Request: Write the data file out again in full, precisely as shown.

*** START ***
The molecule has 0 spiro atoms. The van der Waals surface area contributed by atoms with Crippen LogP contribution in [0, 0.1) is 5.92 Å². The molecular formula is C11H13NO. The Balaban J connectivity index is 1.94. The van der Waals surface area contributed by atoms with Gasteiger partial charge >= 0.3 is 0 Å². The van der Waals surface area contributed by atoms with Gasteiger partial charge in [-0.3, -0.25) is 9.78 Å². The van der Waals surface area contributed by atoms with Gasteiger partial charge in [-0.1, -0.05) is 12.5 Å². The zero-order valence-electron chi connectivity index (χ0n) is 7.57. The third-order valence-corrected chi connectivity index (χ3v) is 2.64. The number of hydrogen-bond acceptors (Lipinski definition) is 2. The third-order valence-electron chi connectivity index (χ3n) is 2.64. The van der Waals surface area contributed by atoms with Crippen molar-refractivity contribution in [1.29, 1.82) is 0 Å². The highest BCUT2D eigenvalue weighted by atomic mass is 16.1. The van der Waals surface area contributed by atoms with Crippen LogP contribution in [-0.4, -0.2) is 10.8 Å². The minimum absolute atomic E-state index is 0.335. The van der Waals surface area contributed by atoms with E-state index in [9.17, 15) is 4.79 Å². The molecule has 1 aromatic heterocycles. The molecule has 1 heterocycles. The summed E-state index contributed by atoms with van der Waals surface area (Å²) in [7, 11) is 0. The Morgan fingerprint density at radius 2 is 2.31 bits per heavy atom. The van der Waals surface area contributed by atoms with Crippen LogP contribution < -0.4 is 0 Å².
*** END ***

The molecule has 0 spiro atoms. The van der Waals surface area contributed by atoms with Crippen LogP contribution in [0, 0.1) is 5.92 Å². The molecular formula is C11H13NO. The Balaban J connectivity index is 1.94. The van der Waals surface area contributed by atoms with Gasteiger partial charge >= 0.3 is 0 Å². The van der Waals surface area contributed by atoms with Gasteiger partial charge in [-0.3, -0.25) is 9.78 Å². The van der Waals surface area contributed by atoms with Gasteiger partial charge in [-0.1, -0.05) is 12.5 Å². The zero-order valence-electron chi connectivity index (χ0n) is 7.57. The third-order valence-corrected chi connectivity index (χ3v) is 2.64. The number of hydrogen-bond acceptors (Lipinski definition) is 2. The third-order valence-electron chi connectivity index (χ3n) is 2.64. The van der Waals surface area contributed by atoms with Crippen molar-refractivity contribution in [1.29, 1.82) is 0 Å². The highest BCUT2D eigenvalue weighted by atomic mass is 16.1. The van der Waals surface area contributed by atoms with Crippen LogP contribution in [-0.4, -0.2) is 10.8 Å². The minimum absolute atomic E-state index is 0.335. The van der Waals surface area contributed by atoms with E-state index in [9.17, 15) is 4.79 Å². The molecule has 1 aromatic heterocycles. The molecule has 1 heterocycles. The summed E-state index contributed by atoms with van der Waals surface area (Å²) in [7, 11) is 0. The Morgan fingerprint density at radius 2 is 2.31 bits per heavy atom. The van der Waals surface area contributed by atoms with Crippen LogP contribution < -0.4 is 0 Å².